Written by Marna Kirchner
Lately, I’ve been blogging about growing older and particularly about starting to experience the specific symptoms that leave us in no doubt that we are not as young as we once had been.
But, as I thought about it and read about it and searched the internet about it, I slowly started to regain my sense of humour. Which is just as well, as my husband and daughter is just about at their wits end with ‘the bitch in the house’! (Did you read that book? See if you can find it. It’s called “The bitch in the house” and is edited by Cathi Hanauer and published by Penguin Books. It is a fabulously funny and sometimes sad collection of essays written by feisty women going through all kinds of life issues). Maybe we should start a collection called “The expat bitch in Bangkok”. Then we can moan and bitch to our hearts content, publish it and make some money. What do you think?
So, here are some thoughts said or written by other people that made me smile:
I’m reminded of my university friend Amanda who said she can’t wait to turn 50 so she can have fabulous sex, without worrying about falling pregnant. Guess she was too young to know about the ‘low libido’ thing at 50?
Victor Hugo seemed eternally optimistic when he quipped: “Forty is the old age of youth and 50 is the youth of old age”. So, being 45, I’m practically still in the womb!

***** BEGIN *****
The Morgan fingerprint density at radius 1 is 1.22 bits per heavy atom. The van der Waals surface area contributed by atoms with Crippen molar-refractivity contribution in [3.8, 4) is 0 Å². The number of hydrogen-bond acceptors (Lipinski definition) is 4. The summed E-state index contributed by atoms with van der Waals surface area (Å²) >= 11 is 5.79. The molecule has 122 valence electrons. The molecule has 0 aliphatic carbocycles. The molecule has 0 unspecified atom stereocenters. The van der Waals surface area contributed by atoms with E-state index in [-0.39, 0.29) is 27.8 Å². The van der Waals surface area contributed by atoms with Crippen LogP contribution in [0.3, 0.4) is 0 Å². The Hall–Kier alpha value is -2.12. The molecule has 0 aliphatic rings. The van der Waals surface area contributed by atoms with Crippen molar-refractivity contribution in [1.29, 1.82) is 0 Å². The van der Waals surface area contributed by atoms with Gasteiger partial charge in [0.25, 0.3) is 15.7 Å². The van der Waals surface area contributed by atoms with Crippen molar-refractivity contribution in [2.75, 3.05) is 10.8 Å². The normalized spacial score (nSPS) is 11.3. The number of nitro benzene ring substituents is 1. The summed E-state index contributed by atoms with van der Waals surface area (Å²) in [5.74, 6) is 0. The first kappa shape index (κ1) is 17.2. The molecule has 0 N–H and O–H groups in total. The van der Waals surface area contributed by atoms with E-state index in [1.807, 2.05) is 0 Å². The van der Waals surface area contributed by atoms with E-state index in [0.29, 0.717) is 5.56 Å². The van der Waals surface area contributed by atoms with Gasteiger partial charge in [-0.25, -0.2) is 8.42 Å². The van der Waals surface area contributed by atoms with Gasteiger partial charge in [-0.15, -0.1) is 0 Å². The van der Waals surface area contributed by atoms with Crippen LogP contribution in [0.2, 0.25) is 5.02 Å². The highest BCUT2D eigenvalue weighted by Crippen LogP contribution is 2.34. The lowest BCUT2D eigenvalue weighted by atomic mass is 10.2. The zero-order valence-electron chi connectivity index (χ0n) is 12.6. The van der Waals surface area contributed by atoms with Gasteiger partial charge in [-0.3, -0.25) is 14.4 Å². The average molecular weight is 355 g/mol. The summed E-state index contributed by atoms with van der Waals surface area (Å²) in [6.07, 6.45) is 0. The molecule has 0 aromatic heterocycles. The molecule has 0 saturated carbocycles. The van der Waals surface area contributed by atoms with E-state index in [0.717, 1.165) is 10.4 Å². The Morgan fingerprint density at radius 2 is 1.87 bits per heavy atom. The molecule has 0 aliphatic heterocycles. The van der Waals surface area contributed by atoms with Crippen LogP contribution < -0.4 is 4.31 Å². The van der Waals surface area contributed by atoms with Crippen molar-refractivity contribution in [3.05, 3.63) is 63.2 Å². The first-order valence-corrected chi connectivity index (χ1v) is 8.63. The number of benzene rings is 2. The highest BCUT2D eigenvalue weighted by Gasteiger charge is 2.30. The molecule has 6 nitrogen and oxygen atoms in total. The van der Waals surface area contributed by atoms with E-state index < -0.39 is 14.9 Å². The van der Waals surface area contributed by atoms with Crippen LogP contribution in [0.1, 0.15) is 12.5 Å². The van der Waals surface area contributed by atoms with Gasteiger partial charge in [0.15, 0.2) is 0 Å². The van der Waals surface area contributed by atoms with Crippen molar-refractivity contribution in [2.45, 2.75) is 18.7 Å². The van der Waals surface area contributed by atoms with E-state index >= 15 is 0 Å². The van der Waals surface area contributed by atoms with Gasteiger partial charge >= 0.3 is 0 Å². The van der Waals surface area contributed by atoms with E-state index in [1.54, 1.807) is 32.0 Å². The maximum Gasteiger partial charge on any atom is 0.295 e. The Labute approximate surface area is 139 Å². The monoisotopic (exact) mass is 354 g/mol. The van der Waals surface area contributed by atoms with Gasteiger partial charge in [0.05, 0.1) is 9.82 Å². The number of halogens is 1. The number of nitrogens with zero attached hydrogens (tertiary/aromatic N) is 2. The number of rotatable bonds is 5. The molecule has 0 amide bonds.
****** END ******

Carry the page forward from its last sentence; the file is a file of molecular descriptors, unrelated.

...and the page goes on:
An unknown author came up with a true gem: “There is always a lot to be thankful for, if you take the time to look. For example, I'm sitting here thinking how nice it is that wrinkles don't hurt”. Thank goodness for that or I’d have been in constant, never-ending pain.
The inimitable Bob Hope came up with the most accurate description when he said: “Middle age is when your age starts to show around your middle!” If this is true, I’m positively ancient!
And finally, Leroy Paige said “Age is a question of mind over matter. If you don't mind, it doesn't matter”. Well, all I can say is Amen to that!
So, fellow chickies, especially those of you who are feeling the midlife goonies, go get another glass of wine and let’s drink a toast on having a good sense of humour.
Emotionally yours, Marna
Marna Kirchner is a qualitative market researcher, a woman, a wife and a mother who has recently moved to Bangkok. The city alternately inspires and infuriates her. Here she writes about the emotional impact of her experiences in Bangkok and shares them with you, because she knows she is not alone in going through these experiences. And when she walks past you on the BTS walkways or on Sukhumvit road, she wonders which emotions are going through your head. Maybe, in turn, you’ll share them with her.
Marna asserts her right to be identified as the author of this work. All copyright and/or pictures are the property of the author.